Hey Magic players! Today I want to break down one of a few new decks I’ve built over the past few weeks. There’s still too few opportunities to play cards in person, and I missed out on a good one recently, but we’re getting closer.
I’ve been reforming most of my decks anyway, and trying to dissolve the ones other people are probably going to hate a lot. I’m pulling out all the look-through-your-deck-and-shuffle effects, including basic ones like Evolving Wilds, so you won’t see that stuff in my lists going forward. I’m tired of searching and shuffling. I want to focus on the boardstate and topdeck, even if (oh no!) I don’t win.
I picked up a Codie, Vociferous Codex recently, thinking it might be good in my Commander Battlebox, but the more I thought about what kind of a deck Codie could be, the more I actually wanted to try building it. Codie gives you a mana boost, turning 4 colourless into one of each colour, and then gives your next spell cast this turn a variation of Cascade. When you cast the spell, you look at the top cards of your deck until you find one that’s cheaper to cast, and you can cast it for free that same turn. Note that the first spell is on the stack while the second card is revealed, so if the revealed card copies a spell on the stack, you can choose the first card. Make sense? No? Oh man.
Suffice it to say you can cast something like Wolf’s Quarry and reveal Twincast and choose to immediately copy the Quarry for 6 little pigs. Does the wolf get mobbed or just double up on his protein? Can’t it be both?
My first draft was a total fail. I had a huge pile of powerful control cards, like Swords to Plowshares, Anguished Unmaking and Merciless Eviction. I could build Codie to kill anything threatening and totally police the table… but I really don’t want to do that. People feel targeted when you wreck their stuff, especially if you nail something integral, and get rightfully salty. The better you get at threat assessment, the more of a threat you yourself present.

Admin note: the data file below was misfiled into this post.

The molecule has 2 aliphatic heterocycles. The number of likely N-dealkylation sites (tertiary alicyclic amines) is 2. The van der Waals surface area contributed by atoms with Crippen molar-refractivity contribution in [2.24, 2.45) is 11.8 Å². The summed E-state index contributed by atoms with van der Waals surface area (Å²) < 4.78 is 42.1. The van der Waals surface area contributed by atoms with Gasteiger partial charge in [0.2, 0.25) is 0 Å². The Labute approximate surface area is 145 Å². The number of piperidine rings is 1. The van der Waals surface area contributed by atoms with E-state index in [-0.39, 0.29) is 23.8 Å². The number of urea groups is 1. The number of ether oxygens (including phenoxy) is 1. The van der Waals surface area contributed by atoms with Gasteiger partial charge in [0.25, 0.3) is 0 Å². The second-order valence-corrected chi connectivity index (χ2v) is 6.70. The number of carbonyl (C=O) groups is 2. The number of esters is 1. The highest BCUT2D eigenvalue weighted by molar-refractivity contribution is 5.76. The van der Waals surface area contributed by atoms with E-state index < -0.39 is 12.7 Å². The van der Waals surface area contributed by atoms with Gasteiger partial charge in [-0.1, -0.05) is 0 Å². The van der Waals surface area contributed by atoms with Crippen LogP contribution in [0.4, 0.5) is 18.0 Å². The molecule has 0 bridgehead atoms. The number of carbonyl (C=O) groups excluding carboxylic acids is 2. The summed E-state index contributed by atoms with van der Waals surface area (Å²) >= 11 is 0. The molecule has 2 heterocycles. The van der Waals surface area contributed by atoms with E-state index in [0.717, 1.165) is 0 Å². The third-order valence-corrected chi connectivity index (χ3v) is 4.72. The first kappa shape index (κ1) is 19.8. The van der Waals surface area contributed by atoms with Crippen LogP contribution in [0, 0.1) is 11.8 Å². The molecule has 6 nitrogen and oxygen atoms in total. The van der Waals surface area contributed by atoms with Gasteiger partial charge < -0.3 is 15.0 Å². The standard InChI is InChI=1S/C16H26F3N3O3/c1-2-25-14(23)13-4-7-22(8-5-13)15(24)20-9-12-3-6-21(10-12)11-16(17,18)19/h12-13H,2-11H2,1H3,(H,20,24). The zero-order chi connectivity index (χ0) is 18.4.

This is my second draft. I like it much better, and I’ll explain some of the finer points below.
Call Me Bookman
First off, no Command Tower or other common rainbow lands. I’m out. They’re all in other decks. It’s been a while since I grabbed a precon, and I’ve traded in a few Towers, and given some away, but I’m not so choked. I have very few pre-Codie plays anyway, and this deck would rather resent a low profile, so Transguild Promenade and friends are just fine.
The deck runs a whopping 2 permanents other than Codie, Yidaro, Wandering Monster, which can be cycled and then played without being cast through Codie’s restriction, and Tectonic Reformation which can be played early, or cycled late, and turns lands into extra value.
The spell component of the deck is constructed so that there’s almost no fail case with a Codie activation. All Sorceries are mana cost 4+, and all Instants are 4 or less. That means when activating to cast a Sorcery on your turn, or with Alchemist’s Refuge, you can hit any card, but when activating with an Instant, you’re guaranteed to get another card that can legally be cast that turn. The one possible exception I’m aware of is an Increasing Vengeance flashback activation, but that’s so likely in response to a Codie’d spell, it’s unlikely to matter.
The Sorceries are more splashy, and mainly going to dump tokens in large numbers onto the battlefield to serve as Codie’s main win condition. Cards like Increasing Devotion and Army of the Damned can even be cast for a higher mana cost when flashed back, leading to a more expensive free card off the Codie activation.